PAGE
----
To promote this book I have a guest post written by the author, but before I let you read it first some ‘basic’ information.

About the Author :

RRoxana Valea was born in Romania and lived in Italy, Switzerland, England and Argentina before settling in Spain. She has a BA in journalism and an MBA degree. She spent more than twenty years in the business world as an entrepreneur, manager and management consultant working for top companies like Apple, eBay, and Sony. She is also a Reiki Master and shamanic energy medicine practitioner.
As an author, Roxana writes books inspired by real events. Her memoir Through Dust and Dreams is a faithful account of a trip she took at the age of twenty-eight across Africa by car in the company of two strangers she met over the internet. Her following book, Personal Power: Mindfulness Techniques for the Corporate World is a nonfiction book filled with personal anecdotes from her consulting years. The Polo Diaries series is inspired by her experiences as a female polo player–traveling to Argentina, falling in love, and surviving the highs and lows of this dangerous sport.
Roxana lives with her husband in Mallorca, Spain, where she writes, coaches, and does energy therapies, but her first passion remains writing.

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Synopsis :

9781645332190_p0_v1_s550x406Roxy plays polo… but dreams of love.
Forty-one-year-old polo player Roxy arrives in Argentina with a to-do list that includes healing from a polo injury and falling in love with a handsome Argentine. From polo boots to tango shoes, the adrenaline of riding horses to glamorous after-game parties, Roxy learns to navigate this unfamiliar landscape with the help of new friends who teach her to take life as it comes. But will she find true love? Over three months in Buenos Aires, nothing goes according to plan, and yet, all the items on her list mysteriously get ticked off in the end. Just not the way she had imagined.
Fans of the Bridget Jones series will love the blend of humor, travel, and romantic comedy at the heart of Single in Buenos Aires, all topped off with the unforgettable flavor of life in one of the most sensual and passionate cities in the world.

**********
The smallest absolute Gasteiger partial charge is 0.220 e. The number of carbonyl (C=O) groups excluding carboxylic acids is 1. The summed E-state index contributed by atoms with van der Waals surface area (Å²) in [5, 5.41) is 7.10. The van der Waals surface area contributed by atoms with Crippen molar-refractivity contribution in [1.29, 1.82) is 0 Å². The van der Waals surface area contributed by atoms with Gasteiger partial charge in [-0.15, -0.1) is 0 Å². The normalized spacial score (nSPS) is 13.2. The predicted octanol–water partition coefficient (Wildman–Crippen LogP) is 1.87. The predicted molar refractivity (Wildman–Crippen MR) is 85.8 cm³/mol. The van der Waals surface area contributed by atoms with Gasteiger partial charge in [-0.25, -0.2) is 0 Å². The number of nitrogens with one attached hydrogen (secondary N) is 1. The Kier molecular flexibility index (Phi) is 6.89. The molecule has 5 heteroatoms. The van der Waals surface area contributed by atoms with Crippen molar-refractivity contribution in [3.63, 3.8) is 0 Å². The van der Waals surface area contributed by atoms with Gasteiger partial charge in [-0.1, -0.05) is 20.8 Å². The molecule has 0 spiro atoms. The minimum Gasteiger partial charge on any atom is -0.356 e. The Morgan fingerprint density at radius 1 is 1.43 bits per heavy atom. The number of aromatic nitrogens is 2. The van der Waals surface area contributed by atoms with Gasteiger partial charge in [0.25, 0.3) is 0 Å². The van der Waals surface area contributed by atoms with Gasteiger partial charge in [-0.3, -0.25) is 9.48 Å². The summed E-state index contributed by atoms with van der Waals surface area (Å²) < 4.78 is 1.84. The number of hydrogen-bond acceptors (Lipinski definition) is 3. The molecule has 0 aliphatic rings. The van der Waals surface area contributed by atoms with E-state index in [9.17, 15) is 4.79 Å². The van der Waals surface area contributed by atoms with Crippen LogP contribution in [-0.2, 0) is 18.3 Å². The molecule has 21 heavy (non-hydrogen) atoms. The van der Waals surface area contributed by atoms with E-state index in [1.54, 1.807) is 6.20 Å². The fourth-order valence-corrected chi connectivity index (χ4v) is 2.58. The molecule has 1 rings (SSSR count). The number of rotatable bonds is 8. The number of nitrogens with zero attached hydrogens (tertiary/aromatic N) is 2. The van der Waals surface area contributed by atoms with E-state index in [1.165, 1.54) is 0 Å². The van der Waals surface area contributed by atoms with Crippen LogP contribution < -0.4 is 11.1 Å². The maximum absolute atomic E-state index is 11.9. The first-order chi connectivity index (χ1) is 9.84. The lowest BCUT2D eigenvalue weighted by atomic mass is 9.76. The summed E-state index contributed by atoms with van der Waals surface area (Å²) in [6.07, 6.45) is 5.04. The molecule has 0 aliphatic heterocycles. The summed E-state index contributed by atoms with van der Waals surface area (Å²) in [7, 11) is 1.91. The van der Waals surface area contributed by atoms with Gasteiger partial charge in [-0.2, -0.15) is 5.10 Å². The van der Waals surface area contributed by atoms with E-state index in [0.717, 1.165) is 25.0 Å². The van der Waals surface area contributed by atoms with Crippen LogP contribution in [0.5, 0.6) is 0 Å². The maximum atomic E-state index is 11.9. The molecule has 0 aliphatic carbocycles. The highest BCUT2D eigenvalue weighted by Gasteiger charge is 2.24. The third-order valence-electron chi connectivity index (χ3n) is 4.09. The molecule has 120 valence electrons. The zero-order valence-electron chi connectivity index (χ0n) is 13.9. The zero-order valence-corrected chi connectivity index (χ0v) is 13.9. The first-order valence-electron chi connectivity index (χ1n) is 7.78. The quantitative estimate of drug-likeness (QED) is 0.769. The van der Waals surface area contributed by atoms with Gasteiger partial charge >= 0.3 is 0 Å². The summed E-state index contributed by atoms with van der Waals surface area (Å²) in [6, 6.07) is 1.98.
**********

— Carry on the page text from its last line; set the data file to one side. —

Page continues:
Purchase Links:
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Guest Post :

Dreams and Reality

Dreams come to us from a land of beauty and purity. They come at night, quick glimpses of another world. Or they come during the day, silent reminders of how our life could be. We carry them covered in golden sheets hidden in the depth of our heart and we only allow ourselves some moments of silent wondering ‘How would my life be if this dream came true?’
And the dream remains just this. A dream. Locked away in our hearts. Covered in precious golden sheets. Cherished. Protected. Banned from any contact with our day to day life, from any bash with reality.
And this is what kills it. Or rather what stops it to live. Because only the day we muster enough courage to break this dream, to smash it against the floor, to break it like we break a saving box when we finally want to use the savings, only then it can truly live. Only when we smear it with the dust of reality we can bring it down to us, into our lives.
At first it will seem like a loss. The dream has lost its attraction, its impossible but ‘ah so nice’ quality. It’s here with us, in our life, it’s real, it’s less than perfect. It’s sometimes not exactly as we imagined it. It may seem disappointing sometimes. But it’s alive, it’s real. It has arrived. It has descended from the perpetual ‘One day’ and it has come into here and now. Into today.
I sometimes feel this with my books. When the book was just a dream, it seemed so perfect. The words, the paragraphs, the covers and images were glowing in a mist of perfection. Locked away in my heart, a perfect book lived in prison. But once I let it out of there, I found out that the reality of it is somewhat less than the perfect image I kept of it. I find a million things I could have done better. I proofread it at least ten times. I change a comma and a period and I wonder once again what else I can do to improve it. But then I remember about dreams and reality and I take a deep breath and I smile. I let it be just as it is, the best version it can be, a dream covered in the dust of reality. I’ve learned to let it be.
So here’s a challenge: let your dreams break into the waves of reality. Welcome them and live them with all the dust and dirt they’re covered with once they make the jump and land in reality. Let go of the polished golden image you carry in your heart. Live them as they come, with all the raw and unexpected beauty.
And be grateful for the gift they bring you. Because when you have the courage to make a dream happen, to smash it into the floor of reality, it breaks into a million coloured pieces, each one more shiny than what you could ever have imagined. And they go on to light your life and those of the people around you in ways infinitely more beautiful than the golden sheets you kept the dream wrapped into, in the prison of your heart.

The Magic of Wor(l)ds